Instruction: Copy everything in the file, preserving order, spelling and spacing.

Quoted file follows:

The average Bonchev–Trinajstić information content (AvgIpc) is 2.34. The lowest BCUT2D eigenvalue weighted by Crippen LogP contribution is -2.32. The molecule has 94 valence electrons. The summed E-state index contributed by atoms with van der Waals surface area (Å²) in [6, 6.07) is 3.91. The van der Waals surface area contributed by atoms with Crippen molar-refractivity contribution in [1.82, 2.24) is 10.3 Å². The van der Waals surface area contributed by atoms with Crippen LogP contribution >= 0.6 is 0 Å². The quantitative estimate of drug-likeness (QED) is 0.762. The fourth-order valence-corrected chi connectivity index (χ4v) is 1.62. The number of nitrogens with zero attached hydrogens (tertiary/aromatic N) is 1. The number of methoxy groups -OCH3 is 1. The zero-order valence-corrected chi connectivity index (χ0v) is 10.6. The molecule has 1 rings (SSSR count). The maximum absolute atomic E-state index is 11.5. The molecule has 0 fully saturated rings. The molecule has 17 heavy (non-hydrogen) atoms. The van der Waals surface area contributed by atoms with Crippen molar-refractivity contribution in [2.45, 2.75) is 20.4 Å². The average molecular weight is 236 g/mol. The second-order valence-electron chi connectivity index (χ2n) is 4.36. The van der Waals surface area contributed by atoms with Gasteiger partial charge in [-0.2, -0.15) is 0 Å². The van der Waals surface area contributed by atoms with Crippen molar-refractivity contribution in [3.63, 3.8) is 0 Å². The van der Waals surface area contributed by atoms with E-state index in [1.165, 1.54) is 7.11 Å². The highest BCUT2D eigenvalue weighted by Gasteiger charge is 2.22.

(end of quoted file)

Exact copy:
The average Bonchev–Trinajstić information content (AvgIpc) is 2.34. The lowest BCUT2D eigenvalue weighted by Crippen LogP contribution is -2.32. The molecule has 94 valence electrons. The summed E-state index contributed by atoms with van der Waals surface area (Å²) in [6, 6.07) is 3.91. The van der Waals surface area contributed by atoms with Crippen molar-refractivity contribution in [1.82, 2.24) is 10.3 Å². The van der Waals surface area contributed by atoms with Crippen LogP contribution >= 0.6 is 0 Å². The quantitative estimate of drug-likeness (QED) is 0.762. The fourth-order valence-corrected chi connectivity index (χ4v) is 1.62. The number of nitrogens with zero attached hydrogens (tertiary/aromatic N) is 1. The number of methoxy groups -OCH3 is 1. The zero-order valence-corrected chi connectivity index (χ0v) is 10.6. The molecule has 1 rings (SSSR count). The maximum absolute atomic E-state index is 11.5. The molecule has 0 fully saturated rings. The molecule has 17 heavy (non-hydrogen) atoms. The van der Waals surface area contributed by atoms with Crippen molar-refractivity contribution in [2.45, 2.75) is 20.4 Å². The average molecular weight is 236 g/mol. The second-order valence-electron chi connectivity index (χ2n) is 4.36. The van der Waals surface area contributed by atoms with Gasteiger partial charge in [-0.2, -0.15) is 0 Å². The van der Waals surface area contributed by atoms with Crippen molar-refractivity contribution in [3.63, 3.8) is 0 Å². The van der Waals surface area contributed by atoms with E-state index in [1.165, 1.54) is 7.11 Å². The highest BCUT2D eigenvalue weighted by Gasteiger charge is 2.22.